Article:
A New Way of Learning

What if I told you you could learn life skills, problem solving, and perseverance in a unconventional and exciting way? Outward Bound School is a non-profit organization that teaches students these skills through exhibitions that range from 9 to 50 days long. After finishing his 9 day exhibition, Isaac Huntington said “I’m already ready to go back!”

According to Outward Bound they base their courses upon their four main pillars, self reliance, craftsmanship, courage, and physical fitness.  From day one students are pushed to rise to the challenge and set new boundaries for themselves. This may include rappelling off a 50 foot cliff or simply making dinner for your crew using a basic camping stove and a few pans. On top of these tasks the crew must work together to hang the food, set up camp, and plan for the next day before they can settle into their sleeping bags for some well deserved sleep.

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Upon arriving at base camp each student sets objectives for themselves. Your teachers are aware of these aspirations and help you to strive by the end of course. Setting, and achieving, goals is one of the many ways the organization is life altering. The challenges each crew faces vary, but all help to bond a closer family.

By day 5 you start to work as one strong, well-oiled machine destined for success; dinner and camp are ready to go in less time, which leaves more time for conversation. The few times the students are not scrambling to get things done they find themselves turning to their new friends. Although at first it's strange not turning directly to a phone, by day two such a thing is done with ease.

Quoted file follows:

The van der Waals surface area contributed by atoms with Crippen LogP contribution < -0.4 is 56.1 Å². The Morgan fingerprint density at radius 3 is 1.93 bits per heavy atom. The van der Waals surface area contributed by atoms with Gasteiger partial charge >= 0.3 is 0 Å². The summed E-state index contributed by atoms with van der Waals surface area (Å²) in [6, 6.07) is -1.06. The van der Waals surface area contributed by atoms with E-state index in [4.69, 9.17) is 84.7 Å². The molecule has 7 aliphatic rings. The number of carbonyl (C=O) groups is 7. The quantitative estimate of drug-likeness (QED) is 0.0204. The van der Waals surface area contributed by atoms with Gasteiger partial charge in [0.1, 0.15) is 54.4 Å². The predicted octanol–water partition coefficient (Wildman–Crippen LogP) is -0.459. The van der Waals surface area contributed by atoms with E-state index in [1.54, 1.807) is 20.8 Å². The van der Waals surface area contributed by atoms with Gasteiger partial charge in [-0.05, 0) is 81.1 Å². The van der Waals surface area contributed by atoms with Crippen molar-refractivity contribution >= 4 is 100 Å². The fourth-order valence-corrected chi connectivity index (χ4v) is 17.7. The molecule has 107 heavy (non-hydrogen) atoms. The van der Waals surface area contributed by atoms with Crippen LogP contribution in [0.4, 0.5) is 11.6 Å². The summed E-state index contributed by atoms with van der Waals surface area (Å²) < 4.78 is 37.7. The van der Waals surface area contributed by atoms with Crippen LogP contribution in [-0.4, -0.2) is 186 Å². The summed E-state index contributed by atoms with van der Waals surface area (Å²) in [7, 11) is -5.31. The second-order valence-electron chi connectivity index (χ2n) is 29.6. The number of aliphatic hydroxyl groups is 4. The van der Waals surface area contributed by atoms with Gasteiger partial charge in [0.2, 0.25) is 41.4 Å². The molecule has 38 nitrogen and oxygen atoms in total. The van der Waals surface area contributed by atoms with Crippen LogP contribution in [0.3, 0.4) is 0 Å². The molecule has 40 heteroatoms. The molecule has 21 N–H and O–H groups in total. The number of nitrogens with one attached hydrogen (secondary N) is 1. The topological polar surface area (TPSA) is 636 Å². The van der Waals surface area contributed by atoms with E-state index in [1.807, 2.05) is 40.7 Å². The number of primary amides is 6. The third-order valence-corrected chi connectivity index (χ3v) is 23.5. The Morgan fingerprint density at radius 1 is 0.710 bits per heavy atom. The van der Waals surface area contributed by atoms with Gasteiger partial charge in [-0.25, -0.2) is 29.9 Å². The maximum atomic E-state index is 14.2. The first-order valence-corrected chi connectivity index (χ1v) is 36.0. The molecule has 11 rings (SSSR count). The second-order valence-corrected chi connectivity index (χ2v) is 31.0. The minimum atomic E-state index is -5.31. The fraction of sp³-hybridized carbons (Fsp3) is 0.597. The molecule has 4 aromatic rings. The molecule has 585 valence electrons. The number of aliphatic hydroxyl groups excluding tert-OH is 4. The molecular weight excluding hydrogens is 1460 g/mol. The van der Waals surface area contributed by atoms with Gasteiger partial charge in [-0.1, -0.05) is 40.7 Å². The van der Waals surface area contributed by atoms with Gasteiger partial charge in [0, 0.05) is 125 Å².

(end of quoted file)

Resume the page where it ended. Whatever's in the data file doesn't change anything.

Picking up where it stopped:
Sometimes opening up to strangers is scarily easy. As an Outward Bound student, one will find themselves sharing more than ever before. Avery Berter, a former Outward Bound student, said “Until I met my crew mates I never thought I’d talk about my struggles at home and work.” So as you can see, new comfort is found between each student. Students come from all around the country, from different home situations, and classes, but on course none of it matters.

An Outward Bound instructor once said, “there is more to be learned one day of discomfort, poverty, and anxiety than in a lifetime of apparent happiness, security, riches and power.” By living by these words stepping out of your comfort zone becomes exciting rather than uncomfortable.

The initial idea for Outward Bound was created by Kurt Khan in 1941. He knew he wanted to teach young men in a new environment; one without desks, textbooks, and quizzes. From this basis his program grew and now teaches over 250,000 students each year. With over 30 schools nationwide and 11 in the US, Khan has ultimately reached his goal and has changed many lives.

Sarah DeVito